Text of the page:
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Your life, sourced by science. A publication from Medium about health and wellness.

Age Wise

A simple test seems to predict risk from lifestyle factors that can be altered

Suppose a simple test could give you a hint of your risk of developing dementia in years ahead. If you were found to be at high risk, would you change some habits known to affect that risk? Perhaps stop drinking, or eat better, or start exercising?

Such a test has been, well, tested, and it seems to work pretty well, at least in a new study involving 4,164 people who were 59 years old on average.

I happen to be 59, and to be frank, the risk of dementia has been on my mind for several years now. I’m not…

Contrarian viewpoints on Covid-19 policy in mainstream opinion journalism risk provoking dire consequences

Over the span of four long days in September 1918, two leading voices expressed dismay about what was then known as the “Spanish Influenza.” First, Lieutenant Colonel Philip Doane, who led the Health and Sanitation Section of the Emergency Fleet Corporation, “forcefully” voiced that the Germans were behind the epidemic which had reached American shores earlier in the year, theorizing that German spies may have spilled the virus in a locale where a large number of Americans had gathered, such as a cinema.

“The Germans have started epidemics in Europe, and there is no reason why they should be particularly…

The Nuance

‘Social sharing’ is a core human trait, but at times it can reinforce negative emotions and disordered thinking

In the video, a middle-aged man named Bill — no last name given — wears a denim shirt and sits in an upholstered chair.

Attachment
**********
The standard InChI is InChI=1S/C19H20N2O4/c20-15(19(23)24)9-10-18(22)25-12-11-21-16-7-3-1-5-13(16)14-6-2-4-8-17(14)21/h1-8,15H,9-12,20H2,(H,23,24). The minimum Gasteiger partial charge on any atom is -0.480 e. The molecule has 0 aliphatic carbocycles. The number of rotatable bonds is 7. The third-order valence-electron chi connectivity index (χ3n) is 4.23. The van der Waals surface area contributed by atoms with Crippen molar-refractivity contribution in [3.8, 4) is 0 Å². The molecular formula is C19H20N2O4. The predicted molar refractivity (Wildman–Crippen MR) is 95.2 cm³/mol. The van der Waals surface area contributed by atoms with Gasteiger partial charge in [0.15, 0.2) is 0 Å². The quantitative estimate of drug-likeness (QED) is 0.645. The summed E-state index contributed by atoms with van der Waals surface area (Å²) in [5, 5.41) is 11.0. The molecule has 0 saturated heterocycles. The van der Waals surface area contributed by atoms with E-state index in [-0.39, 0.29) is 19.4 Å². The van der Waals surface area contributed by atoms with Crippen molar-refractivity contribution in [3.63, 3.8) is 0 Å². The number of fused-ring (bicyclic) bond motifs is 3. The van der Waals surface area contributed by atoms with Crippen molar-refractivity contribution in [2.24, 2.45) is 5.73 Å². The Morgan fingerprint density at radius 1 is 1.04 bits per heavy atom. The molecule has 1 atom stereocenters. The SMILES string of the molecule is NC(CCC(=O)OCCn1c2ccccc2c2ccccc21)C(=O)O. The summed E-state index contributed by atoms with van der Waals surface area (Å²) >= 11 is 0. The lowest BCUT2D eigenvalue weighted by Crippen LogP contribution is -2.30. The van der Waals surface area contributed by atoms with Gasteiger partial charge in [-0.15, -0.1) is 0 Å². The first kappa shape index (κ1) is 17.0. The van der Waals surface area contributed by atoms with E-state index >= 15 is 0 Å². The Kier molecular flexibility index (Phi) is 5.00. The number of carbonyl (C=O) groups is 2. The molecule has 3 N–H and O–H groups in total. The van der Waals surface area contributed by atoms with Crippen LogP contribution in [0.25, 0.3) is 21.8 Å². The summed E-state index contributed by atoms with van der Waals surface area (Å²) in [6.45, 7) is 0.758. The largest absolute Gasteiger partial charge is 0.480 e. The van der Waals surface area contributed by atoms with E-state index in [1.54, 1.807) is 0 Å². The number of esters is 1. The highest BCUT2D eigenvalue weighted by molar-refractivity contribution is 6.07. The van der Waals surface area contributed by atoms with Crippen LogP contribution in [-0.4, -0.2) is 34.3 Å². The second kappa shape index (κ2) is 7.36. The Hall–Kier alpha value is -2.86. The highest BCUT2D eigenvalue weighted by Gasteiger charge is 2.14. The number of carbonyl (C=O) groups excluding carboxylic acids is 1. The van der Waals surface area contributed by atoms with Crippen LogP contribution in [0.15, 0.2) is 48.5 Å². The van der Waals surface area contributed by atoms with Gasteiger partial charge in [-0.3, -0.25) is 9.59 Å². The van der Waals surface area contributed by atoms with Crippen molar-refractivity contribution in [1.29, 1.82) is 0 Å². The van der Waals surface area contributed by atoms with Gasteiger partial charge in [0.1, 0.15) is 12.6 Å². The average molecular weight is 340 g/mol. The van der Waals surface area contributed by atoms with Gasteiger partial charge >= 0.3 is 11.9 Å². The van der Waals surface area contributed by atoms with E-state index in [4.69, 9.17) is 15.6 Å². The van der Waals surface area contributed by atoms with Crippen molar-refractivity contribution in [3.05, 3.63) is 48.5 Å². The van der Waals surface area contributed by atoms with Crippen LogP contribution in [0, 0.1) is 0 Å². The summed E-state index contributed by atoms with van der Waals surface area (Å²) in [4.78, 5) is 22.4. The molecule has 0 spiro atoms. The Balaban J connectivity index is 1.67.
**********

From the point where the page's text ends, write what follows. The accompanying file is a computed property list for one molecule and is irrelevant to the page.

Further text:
Slowly, fumbling a bit over his words, he recounts the last days of his father’s life. “He was not real happy,” Bill says, “but he insisted on staying in his home.”

His father was old and ailing. He had bouts of incontinence and delirium, and Bill was the only one around to care for him. Near the end, Bill’s fatigue and frustration got the best of him. He told his father, “I don’t know how much…

Age Wise

New research estimates the benefits of better eating, down to the minute

You’ve heard that improving your diet can make you healthier and help you live longer. Nothing new there. But now scientists have estimated down to the minute the benefits of swapping out just 10% of your bad food choices for healthier items. While it’s hard to know how literally we should take the conclusion, I’m now chastising myself over that Spicy East Coast Italian sub I ate in secret at Jimmy John’s the other day (please don’t tell my wife).

So here it is: Substituting the likes of fruit, veggies, nuts, or beans for the equivalent of one lousy hot…

Hint: It’s not just the efficacy numbers

The debate over Covid-19 boosters continues to heat up. The demand is enormous — about 1 million Americans have already received boosters, many by lying about being immunosuppressed or prior vaccination. Meanwhile, WHO Director-General Tedros Adhanom Ghebreyesus, PhD, has scolded developed countries for rolling out boosters when so little of the developing world is vaccinated.

Most of the booster discussion has focused on the arcana of vaccine efficacy: Is Moderna holding up better than Pfizer? Is the decline in efficacy only for so-called mild infection or does it include infections that can lead to hospitalization and death?